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Broome County confirms first case of monkeypox

Healthcare workers with New York City Department of Health and Mental Hygiene help people register for the monkeypox vaccine at one of the City's vaccination sites, Tuesday, July 26, 2022, in New York. U.S. health officials said Thursday that the country’s monkeypox outbreak can still be controlled and eliminated, despite rising case numbers and concerns about limited vaccine supplies in many parts of the country. (AP Photo/Mary Altaffer)

Broome County detected its first case of monkeypox. Health officials say it was only a matter of time. The risk of exposure remains low and there is no cause for panic. The patient is at home recovering and did not have contact with others. The county currently does not have any doses of the vaccine, which is in short supply. But Broome County Health Director Mary McFadden said they tried. 

“At this point, for our county, it’s specifically to treat, to give pre-exposure protection to people who were exposed,” McFadden said. “Since we don’t have any in our county that were exposed… we tried to get some, but were told no.”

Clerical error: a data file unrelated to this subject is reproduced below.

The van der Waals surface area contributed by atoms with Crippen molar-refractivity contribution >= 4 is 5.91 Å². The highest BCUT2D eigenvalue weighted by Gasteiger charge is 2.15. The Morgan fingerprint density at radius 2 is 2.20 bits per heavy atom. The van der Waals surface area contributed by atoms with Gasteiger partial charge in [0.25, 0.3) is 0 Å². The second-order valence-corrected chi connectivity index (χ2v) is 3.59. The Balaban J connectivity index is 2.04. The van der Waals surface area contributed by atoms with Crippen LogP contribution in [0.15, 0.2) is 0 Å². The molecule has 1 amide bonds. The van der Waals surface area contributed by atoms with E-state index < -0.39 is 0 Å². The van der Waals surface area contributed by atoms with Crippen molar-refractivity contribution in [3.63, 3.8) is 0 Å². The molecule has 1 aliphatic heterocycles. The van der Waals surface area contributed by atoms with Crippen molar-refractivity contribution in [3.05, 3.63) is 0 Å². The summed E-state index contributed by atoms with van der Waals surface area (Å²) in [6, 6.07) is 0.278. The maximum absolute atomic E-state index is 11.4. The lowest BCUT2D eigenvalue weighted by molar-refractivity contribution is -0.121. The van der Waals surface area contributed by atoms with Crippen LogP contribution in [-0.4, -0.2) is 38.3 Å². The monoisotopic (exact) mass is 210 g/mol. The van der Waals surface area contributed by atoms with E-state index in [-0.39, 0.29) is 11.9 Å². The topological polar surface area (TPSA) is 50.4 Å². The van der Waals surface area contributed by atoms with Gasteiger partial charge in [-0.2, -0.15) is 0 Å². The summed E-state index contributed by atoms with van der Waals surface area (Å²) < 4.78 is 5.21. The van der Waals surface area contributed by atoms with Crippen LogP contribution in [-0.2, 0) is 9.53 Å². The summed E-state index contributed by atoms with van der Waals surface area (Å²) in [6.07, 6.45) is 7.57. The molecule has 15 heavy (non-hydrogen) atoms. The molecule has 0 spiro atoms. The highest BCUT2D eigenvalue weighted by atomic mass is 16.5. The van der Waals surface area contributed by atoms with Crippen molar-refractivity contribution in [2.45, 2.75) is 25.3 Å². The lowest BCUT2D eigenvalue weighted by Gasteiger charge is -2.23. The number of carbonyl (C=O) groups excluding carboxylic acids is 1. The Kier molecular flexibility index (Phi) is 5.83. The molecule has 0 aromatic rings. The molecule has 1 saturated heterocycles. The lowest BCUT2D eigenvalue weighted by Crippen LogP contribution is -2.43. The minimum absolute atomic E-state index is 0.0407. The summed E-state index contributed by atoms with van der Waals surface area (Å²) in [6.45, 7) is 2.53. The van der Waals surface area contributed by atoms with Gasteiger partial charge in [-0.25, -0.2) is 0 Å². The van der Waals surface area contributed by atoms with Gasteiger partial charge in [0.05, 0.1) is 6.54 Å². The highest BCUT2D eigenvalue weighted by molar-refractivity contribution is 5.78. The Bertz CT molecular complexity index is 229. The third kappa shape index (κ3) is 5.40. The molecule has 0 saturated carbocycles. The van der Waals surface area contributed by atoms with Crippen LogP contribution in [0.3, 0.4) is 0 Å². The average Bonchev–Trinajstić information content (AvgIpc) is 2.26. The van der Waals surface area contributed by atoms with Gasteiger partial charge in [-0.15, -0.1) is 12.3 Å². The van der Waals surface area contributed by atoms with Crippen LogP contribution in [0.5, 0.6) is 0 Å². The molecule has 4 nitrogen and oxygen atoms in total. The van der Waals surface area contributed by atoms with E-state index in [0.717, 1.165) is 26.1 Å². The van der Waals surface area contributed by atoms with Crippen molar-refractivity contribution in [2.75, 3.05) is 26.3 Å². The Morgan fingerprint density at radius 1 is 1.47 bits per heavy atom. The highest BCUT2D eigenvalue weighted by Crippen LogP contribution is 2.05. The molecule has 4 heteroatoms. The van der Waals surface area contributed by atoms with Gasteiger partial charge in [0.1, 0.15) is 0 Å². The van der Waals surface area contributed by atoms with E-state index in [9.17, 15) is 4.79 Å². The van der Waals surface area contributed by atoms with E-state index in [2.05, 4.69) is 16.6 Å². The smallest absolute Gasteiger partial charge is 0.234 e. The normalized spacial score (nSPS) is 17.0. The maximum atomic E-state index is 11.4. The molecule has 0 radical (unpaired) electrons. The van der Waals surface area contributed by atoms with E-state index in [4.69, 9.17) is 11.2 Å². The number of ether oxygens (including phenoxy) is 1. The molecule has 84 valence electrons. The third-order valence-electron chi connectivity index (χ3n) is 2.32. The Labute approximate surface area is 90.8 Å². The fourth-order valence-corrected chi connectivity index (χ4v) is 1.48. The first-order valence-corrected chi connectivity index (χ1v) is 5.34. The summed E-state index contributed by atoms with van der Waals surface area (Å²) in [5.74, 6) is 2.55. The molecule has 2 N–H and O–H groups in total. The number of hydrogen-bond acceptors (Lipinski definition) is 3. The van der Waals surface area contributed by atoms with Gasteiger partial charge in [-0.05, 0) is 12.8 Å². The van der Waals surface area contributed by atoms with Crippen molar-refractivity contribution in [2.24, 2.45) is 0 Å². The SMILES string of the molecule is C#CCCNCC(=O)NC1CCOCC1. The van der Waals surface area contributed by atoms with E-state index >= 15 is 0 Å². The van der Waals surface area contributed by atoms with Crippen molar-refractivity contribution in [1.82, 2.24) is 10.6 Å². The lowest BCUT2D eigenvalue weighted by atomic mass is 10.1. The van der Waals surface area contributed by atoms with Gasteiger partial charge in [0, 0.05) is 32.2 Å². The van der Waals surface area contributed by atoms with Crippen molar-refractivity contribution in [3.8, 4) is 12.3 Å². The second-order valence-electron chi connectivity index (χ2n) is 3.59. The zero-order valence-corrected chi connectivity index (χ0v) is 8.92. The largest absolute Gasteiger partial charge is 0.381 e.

Symptoms of the monkeypox virus can appear one to two weeks after exposure. They include a rash or skin lesions, like pimples and blisters, and flu symptoms like fever, chills, headaches and muscle aches. People with symptoms should contact their health care provider and local health department. The virus spreads through direct contact with the infectious rash, scabs or body fluids. People who do not have symptoms cannot spread the virus.  

New York state is set to receive 170,000 doses of the monkeypox vaccine. But the vaccine has virtually no availability in the Southern Tier. There have been more than 1,300 confirmed cases of monkeypox in the state, so far.